Tag Archives: 2017

Formula One: Sponsors will decide my future – Perez

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Speaking in the drivers press conference ahead of the 2016 Hungarian Grand Prix, Sergio Perez gave comment on recent remarks from Force India Team Principle Vijay Mallya that both he and team mate Nico Hulkenberg would remain with the team for the 2017 season;

“I’m very lucky to have many sponsors behind me, so I’m not alone. I don’t decide my future on my own. I need to speak with my group of sponsors to see what is best for our future, and then we will decide. We have some time in the summer break, and then we will decided what is best for my career”

When pushed on the Mallya’s comments around his 2017 agreement with the team Sergio confirmed;

“What Vijay says is correct, but as I said, it depends on my sponsors as well. We will decide together what to do”

With opportunities at Ferrari, Red Bull Racing closed down for 2017 and Mercedes likely to retain it’s current line up, opportunities for Sergio Perez to move to a front running team appear limited. However, neither driver at Williams is confirmed for 2017, whilst this on paper in terms of 2016 standings would appear at best to be a lateral move. A team with the resources of Williams tend to perform strongly in a period of regulation change. The team could be an attractive proposition for the Mexican and is sponsors in 2017.

Formula One: Nasr committed to Sauber for 2017 – JWGP Exclusive Interview

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Ahead of the 2016 Hungarian Grand Prix, JWGP caught up with UK based Brazilian driver Felipe Nasr to discuss his season to date, his views on the halo device and future regulation changes, along with a view on his plans for 2017 and beyond.

  • As we head towards the mid point in the F1 season, how would you rate your performance so far?

Felipe Nasr: In absolute terms it might look not good, relatively to last year it is not good, but when you look deep into it I think it is a good performance. Together with the Team we managed to do some very good races.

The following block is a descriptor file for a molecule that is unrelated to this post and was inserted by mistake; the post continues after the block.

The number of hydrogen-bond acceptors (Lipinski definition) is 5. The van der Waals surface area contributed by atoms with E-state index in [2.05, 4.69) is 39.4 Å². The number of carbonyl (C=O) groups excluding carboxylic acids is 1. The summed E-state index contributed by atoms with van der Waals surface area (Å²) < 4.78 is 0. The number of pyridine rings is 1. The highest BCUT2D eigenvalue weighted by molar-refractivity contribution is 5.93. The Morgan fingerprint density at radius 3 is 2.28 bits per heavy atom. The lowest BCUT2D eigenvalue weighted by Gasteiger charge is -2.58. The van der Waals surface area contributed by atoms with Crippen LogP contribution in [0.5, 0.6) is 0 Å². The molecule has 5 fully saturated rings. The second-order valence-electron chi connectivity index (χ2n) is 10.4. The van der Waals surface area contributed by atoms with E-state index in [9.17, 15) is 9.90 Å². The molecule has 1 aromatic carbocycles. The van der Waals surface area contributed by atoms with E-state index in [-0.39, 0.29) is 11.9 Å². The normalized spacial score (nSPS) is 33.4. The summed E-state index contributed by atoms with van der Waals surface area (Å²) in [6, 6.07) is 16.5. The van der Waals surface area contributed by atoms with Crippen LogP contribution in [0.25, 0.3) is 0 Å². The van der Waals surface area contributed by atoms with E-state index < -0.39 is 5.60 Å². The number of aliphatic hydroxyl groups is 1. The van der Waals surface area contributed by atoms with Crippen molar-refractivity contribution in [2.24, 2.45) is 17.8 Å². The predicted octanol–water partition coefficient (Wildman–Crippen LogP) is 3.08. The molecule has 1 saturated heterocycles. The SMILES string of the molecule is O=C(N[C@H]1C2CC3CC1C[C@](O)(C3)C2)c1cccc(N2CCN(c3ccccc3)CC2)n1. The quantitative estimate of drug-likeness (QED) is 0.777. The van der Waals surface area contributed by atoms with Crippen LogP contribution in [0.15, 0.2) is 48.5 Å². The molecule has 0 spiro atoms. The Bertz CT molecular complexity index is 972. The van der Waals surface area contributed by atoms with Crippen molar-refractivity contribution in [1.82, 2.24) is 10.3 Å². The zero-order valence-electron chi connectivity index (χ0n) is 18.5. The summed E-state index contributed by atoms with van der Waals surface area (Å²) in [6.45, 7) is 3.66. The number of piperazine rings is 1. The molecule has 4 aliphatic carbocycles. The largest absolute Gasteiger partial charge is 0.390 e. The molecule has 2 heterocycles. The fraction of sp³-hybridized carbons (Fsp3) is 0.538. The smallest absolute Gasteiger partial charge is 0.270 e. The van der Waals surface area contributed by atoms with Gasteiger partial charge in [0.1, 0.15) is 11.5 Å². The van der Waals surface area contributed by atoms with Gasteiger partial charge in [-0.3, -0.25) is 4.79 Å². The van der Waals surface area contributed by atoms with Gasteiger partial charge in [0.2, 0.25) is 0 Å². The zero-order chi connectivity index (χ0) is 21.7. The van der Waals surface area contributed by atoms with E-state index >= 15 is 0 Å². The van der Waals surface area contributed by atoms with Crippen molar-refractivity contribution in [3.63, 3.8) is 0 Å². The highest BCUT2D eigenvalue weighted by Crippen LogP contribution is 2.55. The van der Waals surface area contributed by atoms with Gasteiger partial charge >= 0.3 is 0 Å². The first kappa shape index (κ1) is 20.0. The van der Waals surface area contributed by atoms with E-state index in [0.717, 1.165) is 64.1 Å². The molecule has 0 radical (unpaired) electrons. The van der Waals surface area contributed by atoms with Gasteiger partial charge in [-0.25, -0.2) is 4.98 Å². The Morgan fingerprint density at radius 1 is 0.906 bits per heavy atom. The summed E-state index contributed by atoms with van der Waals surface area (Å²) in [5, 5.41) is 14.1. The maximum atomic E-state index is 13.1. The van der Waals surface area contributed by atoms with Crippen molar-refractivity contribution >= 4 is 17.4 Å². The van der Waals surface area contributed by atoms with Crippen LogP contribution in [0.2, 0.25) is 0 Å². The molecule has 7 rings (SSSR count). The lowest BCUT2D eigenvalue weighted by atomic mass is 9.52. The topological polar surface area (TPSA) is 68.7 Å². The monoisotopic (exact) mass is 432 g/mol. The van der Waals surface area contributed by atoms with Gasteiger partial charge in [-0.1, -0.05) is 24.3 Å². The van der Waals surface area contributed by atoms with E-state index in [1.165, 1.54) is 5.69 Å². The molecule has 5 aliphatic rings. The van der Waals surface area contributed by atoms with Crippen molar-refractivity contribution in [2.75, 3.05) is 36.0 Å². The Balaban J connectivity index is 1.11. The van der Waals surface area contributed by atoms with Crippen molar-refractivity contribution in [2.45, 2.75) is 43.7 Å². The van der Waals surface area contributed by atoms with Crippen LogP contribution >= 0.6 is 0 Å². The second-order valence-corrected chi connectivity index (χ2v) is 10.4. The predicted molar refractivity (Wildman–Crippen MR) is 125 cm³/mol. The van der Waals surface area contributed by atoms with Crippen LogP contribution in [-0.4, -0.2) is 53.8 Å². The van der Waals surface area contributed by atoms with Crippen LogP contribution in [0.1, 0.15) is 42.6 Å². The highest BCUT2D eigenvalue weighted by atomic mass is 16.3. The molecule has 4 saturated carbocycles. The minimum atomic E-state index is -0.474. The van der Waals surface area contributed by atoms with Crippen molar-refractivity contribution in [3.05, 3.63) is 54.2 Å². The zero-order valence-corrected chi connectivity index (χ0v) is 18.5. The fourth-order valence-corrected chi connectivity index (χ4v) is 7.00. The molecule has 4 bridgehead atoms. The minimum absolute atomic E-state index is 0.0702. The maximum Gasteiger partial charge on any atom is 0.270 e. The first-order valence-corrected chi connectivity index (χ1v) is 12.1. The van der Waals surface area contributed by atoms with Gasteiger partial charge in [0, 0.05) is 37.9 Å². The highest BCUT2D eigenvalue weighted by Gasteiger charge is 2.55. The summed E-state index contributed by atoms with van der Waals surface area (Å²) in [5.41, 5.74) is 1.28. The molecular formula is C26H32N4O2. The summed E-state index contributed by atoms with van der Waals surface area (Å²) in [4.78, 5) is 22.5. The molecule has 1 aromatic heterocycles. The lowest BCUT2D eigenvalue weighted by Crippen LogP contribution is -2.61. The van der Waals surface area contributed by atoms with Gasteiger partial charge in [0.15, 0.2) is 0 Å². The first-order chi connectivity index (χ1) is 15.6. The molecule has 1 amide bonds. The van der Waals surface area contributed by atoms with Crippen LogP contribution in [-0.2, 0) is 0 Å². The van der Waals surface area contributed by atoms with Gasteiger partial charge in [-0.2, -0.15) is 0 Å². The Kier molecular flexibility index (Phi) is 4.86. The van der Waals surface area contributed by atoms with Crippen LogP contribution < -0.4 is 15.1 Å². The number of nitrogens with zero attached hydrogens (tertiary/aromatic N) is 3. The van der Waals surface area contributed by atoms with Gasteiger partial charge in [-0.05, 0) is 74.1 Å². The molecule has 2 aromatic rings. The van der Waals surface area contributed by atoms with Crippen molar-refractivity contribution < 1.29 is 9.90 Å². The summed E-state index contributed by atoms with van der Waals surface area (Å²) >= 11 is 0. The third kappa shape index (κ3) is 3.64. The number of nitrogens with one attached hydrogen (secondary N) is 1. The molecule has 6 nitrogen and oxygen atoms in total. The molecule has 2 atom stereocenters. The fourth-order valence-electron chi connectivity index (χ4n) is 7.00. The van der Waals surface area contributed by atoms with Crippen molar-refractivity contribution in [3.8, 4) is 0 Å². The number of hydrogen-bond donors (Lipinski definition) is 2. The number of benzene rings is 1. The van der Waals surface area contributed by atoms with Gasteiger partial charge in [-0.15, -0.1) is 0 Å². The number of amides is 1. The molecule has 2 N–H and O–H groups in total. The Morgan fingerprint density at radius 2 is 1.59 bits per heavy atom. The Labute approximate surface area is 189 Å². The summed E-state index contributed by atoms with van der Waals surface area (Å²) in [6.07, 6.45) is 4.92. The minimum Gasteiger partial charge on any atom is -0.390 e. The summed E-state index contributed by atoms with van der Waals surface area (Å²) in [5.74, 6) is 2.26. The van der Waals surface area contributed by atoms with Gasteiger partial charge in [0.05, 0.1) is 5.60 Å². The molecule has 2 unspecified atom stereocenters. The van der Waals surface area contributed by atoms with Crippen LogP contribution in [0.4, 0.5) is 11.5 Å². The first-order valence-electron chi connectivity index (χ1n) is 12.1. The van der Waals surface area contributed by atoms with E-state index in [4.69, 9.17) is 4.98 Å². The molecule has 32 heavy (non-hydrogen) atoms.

• How have you developed as a driver from 2015-2016?

FN: Learning, the popular saying goes, never exhausts the mind! I can say that, I am more excited every day with the developments we have made and those that we have in the pipeline.

  • From a driver’s perspective can you explain the impact of the challenges Sauber have faced in 2016?

FN: We are a big family and whenever one part of it is suffering, we all suffer together. One impact in one point reverberates everywhere.

  • How do you approach a race weekend? What motivates you?

FN: Besides the physical preparation a lot of mental focus. The motivation comes from the fact that I am living my dream: to be a F1 driver one of the 22 chosen ones.

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  • What would you say are the key strengths of the 2016 Sauber? Which of the circuits left on the calendar do you expect the car to suit?

FN: We have a good project base from 2015 and with the proper modifications the car can be competitive and score points. We have one update now in Hungary and other packages in races 13 and 14. We are all positively waiting for that.